The HighWire has featured Texas super-activist-mom Jackie Schlegel, whose tireless efforts helped bring about the strictest legislation against vaccine mandates in all 50 states, including Florida. Anyone aware of the vaccine debates of the past several years has heard of Jenny McCarthy Wahlberg, who made the public aware of the connection between vaccines and autism back when hardly anyone talked about it. Schlegel and McCarthy-Wahlberg are two of many moms helping to create a better world. They may not wear capes, but these women comprise a unique class of citizenry called Super Moms.

Warrior mom Zen Honeycutt never wanted to be an activist. She had previously worked as a fashion designer, but when her children got sick with issues related to allergies and autism, Honeycutt did lots of research on the foods they ate. Her sons’ health showed dramatic improvement when embarking on an organic diet and eliminating GMO’S and pesticides. Her desire to help other parents led to Honeycutt’s formation of Moms Across America, an organization dedicated to researching the health of the food we give our children. She also co-created Mothers Across the World with Dr. Vandana Shiva. 

In a groundbreaking study, Moms Across America looks at the 21 biggest fast-food chains that provide our children’s school lunches. The organization has found high levels of deadly toxins, heavy metals, and chemicals, including glyphosate. They also found these fast foods deficient in key nutrients for mental health.  

In 2018, Honeycutt published a book called “Unstoppable: Transforming Sickness and Struggle into Triumph, Empowerment and a Celebration of Community,” in which Honeycutt teaches the average parent how to feed his/her family in a health-giving way. She also produced Communities Rising, a short film that brings to light the epidemic health crisis in our country and how we can make better choices. 

Brianne Dressen, a mother of two and former preschool teacher, followed along with the masking and social distancing program during the COVID lockdowns. She participated in the medical trial of the AstraZeneca COVID-19 shot in November of 2020 when Fauci and Co. called for volunteers. “I thought this was my way of doing my duty to this country,” she said. Dressen felt tingling down her arm within an hour of receiving the shot. She went on to experience more adverse events, such as blurred vision and heightened sensitivity to light and noise, to the point that she had to stop teaching. Dressen’s vaccine-injury symptoms eventually included loss of bladder control, temperature dysregulation, and tachycardia. Between hospital visits, because of her intolerable symptoms, Dressen had to isolate herself in her bedroom for several months. When Dressen’s legs failed her, doctors told her that her limb weakness was from “anxiety due to the COVID vaccine.”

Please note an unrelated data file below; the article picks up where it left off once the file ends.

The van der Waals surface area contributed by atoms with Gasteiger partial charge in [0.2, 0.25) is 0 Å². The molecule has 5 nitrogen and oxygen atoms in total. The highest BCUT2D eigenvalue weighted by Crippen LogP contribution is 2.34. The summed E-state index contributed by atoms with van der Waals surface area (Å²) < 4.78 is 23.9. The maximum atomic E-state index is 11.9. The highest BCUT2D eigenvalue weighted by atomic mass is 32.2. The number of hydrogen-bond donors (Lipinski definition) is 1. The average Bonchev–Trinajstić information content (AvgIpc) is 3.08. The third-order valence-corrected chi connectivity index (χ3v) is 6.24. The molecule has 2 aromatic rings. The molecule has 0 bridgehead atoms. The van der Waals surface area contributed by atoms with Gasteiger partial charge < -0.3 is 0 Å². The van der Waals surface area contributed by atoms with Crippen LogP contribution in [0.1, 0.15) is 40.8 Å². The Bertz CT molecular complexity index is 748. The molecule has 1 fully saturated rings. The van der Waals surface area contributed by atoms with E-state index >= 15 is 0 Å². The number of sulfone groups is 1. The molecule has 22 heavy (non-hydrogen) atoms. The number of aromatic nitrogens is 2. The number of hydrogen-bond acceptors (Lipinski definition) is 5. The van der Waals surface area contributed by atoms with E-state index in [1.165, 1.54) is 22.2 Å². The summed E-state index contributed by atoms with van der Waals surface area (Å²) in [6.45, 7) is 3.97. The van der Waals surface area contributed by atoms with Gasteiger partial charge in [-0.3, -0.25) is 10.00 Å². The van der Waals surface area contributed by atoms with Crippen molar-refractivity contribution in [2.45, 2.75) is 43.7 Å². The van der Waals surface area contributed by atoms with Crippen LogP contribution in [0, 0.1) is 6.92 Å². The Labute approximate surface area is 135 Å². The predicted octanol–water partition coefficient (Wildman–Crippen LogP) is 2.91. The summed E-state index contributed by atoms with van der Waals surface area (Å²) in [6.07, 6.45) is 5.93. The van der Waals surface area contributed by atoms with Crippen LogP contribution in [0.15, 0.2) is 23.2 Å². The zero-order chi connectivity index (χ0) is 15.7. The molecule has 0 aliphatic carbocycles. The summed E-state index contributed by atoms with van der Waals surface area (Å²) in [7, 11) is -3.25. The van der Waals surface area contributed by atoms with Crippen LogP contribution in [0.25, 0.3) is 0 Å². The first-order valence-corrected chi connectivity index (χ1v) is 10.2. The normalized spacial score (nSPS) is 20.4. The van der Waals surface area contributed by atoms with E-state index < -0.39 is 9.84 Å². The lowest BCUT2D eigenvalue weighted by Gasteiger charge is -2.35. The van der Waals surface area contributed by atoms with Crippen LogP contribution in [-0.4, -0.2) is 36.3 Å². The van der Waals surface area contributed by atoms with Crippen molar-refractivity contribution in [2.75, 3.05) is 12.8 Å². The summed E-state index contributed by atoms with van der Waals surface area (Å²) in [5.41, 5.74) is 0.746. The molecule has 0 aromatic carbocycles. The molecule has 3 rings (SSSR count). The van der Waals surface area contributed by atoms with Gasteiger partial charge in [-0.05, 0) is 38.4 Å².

After getting no help from her doctors, Dressen’s husband, a chemist, reached out to leading COVID researchers worldwide to try to help her. In June 2021, the National Institutes of Health (NIH) took Dressen’s case, and her situation improved with treatment. 

Dressen went on to co-found React19, a research organization that works to increase understanding of COVID-19’s role in those who experience prolonged symptoms after acute infection or vaccination. React19 recently partnered with University of Maryland, Baltimore, to conduct the first-ever International Review Board (IRB)-approved, patient-led study “by the vaccine injured-for the vaccine injured.”

We don’t need to wait until May to celebrate these Super Moms. They fight all year long so that we can live our best lives. In turn, we can take a leaf out of their book and find our own special superpowers.



Brenda Goldstein

Brenda Goldstein is a published journalist of over 20 years. She lives in Los Angeles with her husband and children.